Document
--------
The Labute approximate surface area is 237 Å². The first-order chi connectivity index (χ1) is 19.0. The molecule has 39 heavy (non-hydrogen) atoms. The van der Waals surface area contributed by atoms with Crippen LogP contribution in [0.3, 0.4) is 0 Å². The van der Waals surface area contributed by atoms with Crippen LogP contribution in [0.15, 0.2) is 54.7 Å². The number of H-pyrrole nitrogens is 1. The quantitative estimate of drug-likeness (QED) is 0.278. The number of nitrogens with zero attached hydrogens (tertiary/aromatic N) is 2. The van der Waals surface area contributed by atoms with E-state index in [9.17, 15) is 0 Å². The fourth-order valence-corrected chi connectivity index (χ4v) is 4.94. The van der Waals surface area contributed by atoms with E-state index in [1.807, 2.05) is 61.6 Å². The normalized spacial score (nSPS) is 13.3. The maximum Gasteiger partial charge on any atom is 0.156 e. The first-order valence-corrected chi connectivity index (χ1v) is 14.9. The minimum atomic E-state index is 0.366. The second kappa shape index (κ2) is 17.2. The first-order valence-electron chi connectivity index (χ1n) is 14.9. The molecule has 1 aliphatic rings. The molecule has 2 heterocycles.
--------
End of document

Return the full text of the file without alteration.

The Labute approximate surface area is 237 Å². The first-order chi connectivity index (χ1) is 19.0. The molecule has 39 heavy (non-hydrogen) atoms. The van der Waals surface area contributed by atoms with Crippen LogP contribution in [0.3, 0.4) is 0 Å². The van der Waals surface area contributed by atoms with Crippen LogP contribution in [0.15, 0.2) is 54.7 Å². The number of H-pyrrole nitrogens is 1. The quantitative estimate of drug-likeness (QED) is 0.278. The number of nitrogens with zero attached hydrogens (tertiary/aromatic N) is 2. The van der Waals surface area contributed by atoms with E-state index in [9.17, 15) is 0 Å². The fourth-order valence-corrected chi connectivity index (χ4v) is 4.94. The van der Waals surface area contributed by atoms with E-state index in [1.807, 2.05) is 61.6 Å². The normalized spacial score (nSPS) is 13.3. The maximum Gasteiger partial charge on any atom is 0.156 e. The first-order valence-corrected chi connectivity index (χ1v) is 14.9. The minimum atomic E-state index is 0.366. The second kappa shape index (κ2) is 17.2. The first-order valence-electron chi connectivity index (χ1n) is 14.9. The molecule has 1 aliphatic rings. The molecule has 2 heterocycles.